There are many types of steel structures, and it ranges from single story to multi-stories structures. The simplest form of steel structure is composed of the roof truss or open web joist supported on concrete columns or masonry walls, as shown in figure no:1. The single-bay frame is an alternative to roof trust and open web joist. Figure no:2 shows a single-bay frame structure.
Another type of steel structure is framed structures that consist of beams, girders, columns, and diaphragms. This type of structure can be single or multistory. Figure no:2 shows the second story of a steel building. We can see the floor diaphragm spanning east-west above the supporting beams. The floor diaphragm consists of concrete fill and steel deck, as shown in figures no:4 and 5. The beams span north-south and supported on girders, as shown in figure no:4.
These structures should be designed to resist lateral loads produced by winds or earthquakes. Various methods are used to resist the lateral loads such as moment-resisting frames, bracing and shear walls. The moment resisting frames resist the lateral loads by flexural connections. Flexural connections provide the ductility to dissipate the energy demand with large inelastic deformation. A number of methods are used to provide the connections and it is specified in AISC 358-10. Figure no:6 shows a typical flexural connection.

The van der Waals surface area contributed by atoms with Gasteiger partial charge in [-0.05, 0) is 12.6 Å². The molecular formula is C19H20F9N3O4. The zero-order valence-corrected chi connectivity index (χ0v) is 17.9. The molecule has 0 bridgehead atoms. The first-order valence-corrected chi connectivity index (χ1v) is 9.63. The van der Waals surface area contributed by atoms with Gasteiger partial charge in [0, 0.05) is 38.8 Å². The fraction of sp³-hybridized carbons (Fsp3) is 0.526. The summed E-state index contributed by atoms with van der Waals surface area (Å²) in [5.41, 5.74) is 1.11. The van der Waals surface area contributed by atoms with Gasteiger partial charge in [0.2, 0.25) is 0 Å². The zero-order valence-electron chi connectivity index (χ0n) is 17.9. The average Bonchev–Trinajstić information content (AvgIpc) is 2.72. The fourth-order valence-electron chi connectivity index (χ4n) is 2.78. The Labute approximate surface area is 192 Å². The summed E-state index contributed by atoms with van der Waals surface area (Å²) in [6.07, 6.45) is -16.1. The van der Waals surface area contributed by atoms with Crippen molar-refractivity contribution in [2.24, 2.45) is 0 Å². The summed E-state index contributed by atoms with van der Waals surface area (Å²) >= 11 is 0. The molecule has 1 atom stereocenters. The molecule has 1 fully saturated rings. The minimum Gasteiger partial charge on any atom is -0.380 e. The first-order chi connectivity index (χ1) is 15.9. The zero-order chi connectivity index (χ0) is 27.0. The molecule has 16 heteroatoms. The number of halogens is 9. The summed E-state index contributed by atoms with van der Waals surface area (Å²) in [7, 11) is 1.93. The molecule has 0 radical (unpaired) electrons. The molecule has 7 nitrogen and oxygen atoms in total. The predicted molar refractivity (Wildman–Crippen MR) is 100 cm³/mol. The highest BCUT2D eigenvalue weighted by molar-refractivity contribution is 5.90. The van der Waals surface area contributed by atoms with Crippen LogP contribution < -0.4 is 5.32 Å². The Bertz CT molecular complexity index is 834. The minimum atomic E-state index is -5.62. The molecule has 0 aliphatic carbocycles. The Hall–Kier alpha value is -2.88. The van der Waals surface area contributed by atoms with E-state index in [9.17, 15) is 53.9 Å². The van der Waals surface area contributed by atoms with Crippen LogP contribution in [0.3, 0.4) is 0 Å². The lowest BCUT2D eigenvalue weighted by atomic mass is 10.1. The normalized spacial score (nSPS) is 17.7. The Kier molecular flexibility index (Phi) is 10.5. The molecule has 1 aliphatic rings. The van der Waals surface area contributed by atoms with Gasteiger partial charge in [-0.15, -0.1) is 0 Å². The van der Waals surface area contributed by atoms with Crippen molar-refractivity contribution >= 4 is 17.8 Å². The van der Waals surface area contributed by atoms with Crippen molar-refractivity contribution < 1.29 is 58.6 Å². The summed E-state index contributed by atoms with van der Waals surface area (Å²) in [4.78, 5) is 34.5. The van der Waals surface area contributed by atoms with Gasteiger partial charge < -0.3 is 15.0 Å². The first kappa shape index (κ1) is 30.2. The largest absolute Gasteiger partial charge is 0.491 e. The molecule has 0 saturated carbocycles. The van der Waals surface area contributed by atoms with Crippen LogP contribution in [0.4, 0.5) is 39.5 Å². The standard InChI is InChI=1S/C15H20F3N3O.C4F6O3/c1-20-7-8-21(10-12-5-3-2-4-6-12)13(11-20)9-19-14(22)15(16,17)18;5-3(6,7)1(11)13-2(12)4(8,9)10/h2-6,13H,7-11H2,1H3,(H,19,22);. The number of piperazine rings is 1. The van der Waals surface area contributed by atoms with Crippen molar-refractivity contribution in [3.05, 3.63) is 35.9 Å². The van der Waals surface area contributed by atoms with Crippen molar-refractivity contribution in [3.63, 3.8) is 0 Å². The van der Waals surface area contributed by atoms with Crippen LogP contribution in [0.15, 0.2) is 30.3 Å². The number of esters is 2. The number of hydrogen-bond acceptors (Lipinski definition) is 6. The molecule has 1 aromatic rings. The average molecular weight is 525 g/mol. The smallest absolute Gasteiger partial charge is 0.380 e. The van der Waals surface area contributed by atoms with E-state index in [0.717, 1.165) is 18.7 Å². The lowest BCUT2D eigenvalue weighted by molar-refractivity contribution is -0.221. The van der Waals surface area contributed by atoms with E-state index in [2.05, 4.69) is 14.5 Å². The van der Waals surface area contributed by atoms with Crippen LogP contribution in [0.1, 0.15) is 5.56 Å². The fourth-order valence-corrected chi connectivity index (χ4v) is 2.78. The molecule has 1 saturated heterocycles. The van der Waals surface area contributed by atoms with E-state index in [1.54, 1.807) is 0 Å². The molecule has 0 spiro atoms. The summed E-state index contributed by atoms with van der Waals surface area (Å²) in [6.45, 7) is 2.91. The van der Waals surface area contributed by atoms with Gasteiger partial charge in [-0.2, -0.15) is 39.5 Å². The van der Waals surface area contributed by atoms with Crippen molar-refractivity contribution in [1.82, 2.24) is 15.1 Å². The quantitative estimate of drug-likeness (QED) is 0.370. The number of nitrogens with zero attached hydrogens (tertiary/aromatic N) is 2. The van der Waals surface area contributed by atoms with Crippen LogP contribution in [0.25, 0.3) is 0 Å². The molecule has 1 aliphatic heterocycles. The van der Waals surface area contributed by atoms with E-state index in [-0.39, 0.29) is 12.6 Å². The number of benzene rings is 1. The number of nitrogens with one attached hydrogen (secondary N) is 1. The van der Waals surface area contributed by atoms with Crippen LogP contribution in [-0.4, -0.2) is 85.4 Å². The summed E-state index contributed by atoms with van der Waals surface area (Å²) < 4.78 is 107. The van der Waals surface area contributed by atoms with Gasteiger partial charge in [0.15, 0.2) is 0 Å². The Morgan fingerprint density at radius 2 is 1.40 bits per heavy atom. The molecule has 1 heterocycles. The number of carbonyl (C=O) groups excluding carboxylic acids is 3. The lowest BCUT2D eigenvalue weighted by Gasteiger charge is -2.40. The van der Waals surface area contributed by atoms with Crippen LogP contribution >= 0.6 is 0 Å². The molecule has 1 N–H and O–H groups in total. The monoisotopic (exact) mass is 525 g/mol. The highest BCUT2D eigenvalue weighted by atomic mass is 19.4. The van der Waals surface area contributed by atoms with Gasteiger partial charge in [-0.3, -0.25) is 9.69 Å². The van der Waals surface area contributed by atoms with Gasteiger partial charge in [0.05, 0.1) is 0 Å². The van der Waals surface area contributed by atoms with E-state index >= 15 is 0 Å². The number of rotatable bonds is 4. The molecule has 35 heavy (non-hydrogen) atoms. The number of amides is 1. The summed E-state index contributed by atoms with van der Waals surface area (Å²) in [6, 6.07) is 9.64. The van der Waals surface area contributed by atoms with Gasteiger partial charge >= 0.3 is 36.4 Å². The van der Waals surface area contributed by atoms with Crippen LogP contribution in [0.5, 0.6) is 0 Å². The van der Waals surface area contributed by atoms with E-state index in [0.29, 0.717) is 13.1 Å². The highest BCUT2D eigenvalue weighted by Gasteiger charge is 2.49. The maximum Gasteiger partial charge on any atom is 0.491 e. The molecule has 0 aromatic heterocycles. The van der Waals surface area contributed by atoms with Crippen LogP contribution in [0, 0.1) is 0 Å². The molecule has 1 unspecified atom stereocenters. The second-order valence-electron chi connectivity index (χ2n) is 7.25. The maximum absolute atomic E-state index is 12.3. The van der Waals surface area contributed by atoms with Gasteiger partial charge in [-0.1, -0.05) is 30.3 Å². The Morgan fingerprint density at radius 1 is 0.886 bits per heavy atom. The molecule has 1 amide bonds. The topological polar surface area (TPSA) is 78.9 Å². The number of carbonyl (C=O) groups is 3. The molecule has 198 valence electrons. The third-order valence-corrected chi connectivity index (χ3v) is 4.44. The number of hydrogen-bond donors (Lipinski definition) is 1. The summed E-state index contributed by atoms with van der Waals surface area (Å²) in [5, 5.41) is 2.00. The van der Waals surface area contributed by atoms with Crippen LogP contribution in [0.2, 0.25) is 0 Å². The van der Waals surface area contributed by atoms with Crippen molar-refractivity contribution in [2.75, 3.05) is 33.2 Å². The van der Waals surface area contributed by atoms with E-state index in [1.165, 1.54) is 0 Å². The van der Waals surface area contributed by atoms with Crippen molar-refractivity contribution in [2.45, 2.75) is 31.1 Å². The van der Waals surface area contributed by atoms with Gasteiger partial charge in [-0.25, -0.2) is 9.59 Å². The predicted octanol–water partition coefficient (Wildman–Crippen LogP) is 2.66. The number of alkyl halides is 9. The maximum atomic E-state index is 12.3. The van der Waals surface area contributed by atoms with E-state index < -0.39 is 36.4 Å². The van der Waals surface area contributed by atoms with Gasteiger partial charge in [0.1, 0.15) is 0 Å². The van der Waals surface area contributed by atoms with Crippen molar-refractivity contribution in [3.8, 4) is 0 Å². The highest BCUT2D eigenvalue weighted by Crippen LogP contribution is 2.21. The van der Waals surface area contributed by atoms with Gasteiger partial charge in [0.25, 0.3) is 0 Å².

Concentrically and eccentrically braced frames can be used to resist the lateral loads. These systems have less drift and simpler connections compared to the flexural connection. Therefore, it is less expensive. The disadvantages are the limiting of structure height, and architectural limitation.
Also, shear walls can be used to resist lateral loads. This system provides less drift, but it lacks redundancy.